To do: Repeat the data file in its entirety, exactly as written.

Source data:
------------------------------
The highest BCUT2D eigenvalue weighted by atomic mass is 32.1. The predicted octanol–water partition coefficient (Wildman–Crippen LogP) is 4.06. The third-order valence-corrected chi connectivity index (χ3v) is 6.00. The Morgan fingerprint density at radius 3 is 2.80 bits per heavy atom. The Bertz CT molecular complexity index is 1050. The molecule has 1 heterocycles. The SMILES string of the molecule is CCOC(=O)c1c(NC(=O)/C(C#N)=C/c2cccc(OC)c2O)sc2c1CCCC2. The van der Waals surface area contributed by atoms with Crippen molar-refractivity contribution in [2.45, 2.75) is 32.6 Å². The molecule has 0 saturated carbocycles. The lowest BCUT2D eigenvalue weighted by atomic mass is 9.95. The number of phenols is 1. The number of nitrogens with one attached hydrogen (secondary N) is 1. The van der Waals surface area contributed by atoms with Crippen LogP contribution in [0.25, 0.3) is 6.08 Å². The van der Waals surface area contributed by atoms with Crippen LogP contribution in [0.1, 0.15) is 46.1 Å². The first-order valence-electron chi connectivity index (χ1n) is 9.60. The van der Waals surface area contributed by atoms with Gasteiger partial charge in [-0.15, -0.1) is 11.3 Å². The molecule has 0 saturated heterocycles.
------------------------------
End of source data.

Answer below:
The highest BCUT2D eigenvalue weighted by atomic mass is 32.1. The predicted octanol–water partition coefficient (Wildman–Crippen LogP) is 4.06. The third-order valence-corrected chi connectivity index (χ3v) is 6.00. The Morgan fingerprint density at radius 3 is 2.80 bits per heavy atom. The Bertz CT molecular complexity index is 1050. The molecule has 1 heterocycles. The SMILES string of the molecule is CCOC(=O)c1c(NC(=O)/C(C#N)=C/c2cccc(OC)c2O)sc2c1CCCC2. The van der Waals surface area contributed by atoms with Crippen molar-refractivity contribution in [2.45, 2.75) is 32.6 Å². The molecule has 0 saturated carbocycles. The lowest BCUT2D eigenvalue weighted by atomic mass is 9.95. The number of phenols is 1. The number of nitrogens with one attached hydrogen (secondary N) is 1. The van der Waals surface area contributed by atoms with Crippen LogP contribution in [0.25, 0.3) is 6.08 Å². The van der Waals surface area contributed by atoms with Crippen LogP contribution in [0.1, 0.15) is 46.1 Å². The first-order valence-electron chi connectivity index (χ1n) is 9.60. The van der Waals surface area contributed by atoms with Gasteiger partial charge in [-0.15, -0.1) is 11.3 Å². The molecule has 0 saturated heterocycles.